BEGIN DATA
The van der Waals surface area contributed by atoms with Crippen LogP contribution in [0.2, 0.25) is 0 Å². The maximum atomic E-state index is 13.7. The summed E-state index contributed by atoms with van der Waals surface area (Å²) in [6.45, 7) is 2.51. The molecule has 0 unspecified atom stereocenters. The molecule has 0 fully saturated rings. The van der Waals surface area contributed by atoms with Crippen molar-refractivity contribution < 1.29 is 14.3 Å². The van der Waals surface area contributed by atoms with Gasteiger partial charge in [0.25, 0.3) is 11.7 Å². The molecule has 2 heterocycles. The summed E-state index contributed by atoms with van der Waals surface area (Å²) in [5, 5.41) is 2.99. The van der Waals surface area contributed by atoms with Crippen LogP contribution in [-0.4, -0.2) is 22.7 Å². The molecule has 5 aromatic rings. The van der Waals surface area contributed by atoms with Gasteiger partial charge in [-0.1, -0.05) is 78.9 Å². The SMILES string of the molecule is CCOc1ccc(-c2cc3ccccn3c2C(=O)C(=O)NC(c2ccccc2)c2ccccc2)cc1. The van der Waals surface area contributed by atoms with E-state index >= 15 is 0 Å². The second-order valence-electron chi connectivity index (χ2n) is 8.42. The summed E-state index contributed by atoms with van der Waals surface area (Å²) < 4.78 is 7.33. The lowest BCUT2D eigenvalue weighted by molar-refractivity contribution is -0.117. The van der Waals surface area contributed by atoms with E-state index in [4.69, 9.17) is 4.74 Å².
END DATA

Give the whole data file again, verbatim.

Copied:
The van der Waals surface area contributed by atoms with Crippen LogP contribution in [0.2, 0.25) is 0 Å². The maximum atomic E-state index is 13.7. The summed E-state index contributed by atoms with van der Waals surface area (Å²) in [6.45, 7) is 2.51. The molecule has 0 unspecified atom stereocenters. The molecule has 0 fully saturated rings. The van der Waals surface area contributed by atoms with Crippen molar-refractivity contribution < 1.29 is 14.3 Å². The van der Waals surface area contributed by atoms with Gasteiger partial charge in [0.25, 0.3) is 11.7 Å². The molecule has 2 heterocycles. The summed E-state index contributed by atoms with van der Waals surface area (Å²) in [5, 5.41) is 2.99. The van der Waals surface area contributed by atoms with Crippen LogP contribution in [-0.4, -0.2) is 22.7 Å². The molecule has 5 aromatic rings. The van der Waals surface area contributed by atoms with Gasteiger partial charge in [-0.1, -0.05) is 78.9 Å². The SMILES string of the molecule is CCOc1ccc(-c2cc3ccccn3c2C(=O)C(=O)NC(c2ccccc2)c2ccccc2)cc1. The van der Waals surface area contributed by atoms with E-state index >= 15 is 0 Å². The second-order valence-electron chi connectivity index (χ2n) is 8.42. The summed E-state index contributed by atoms with van der Waals surface area (Å²) < 4.78 is 7.33. The lowest BCUT2D eigenvalue weighted by molar-refractivity contribution is -0.117. The van der Waals surface area contributed by atoms with E-state index in [4.69, 9.17) is 4.74 Å².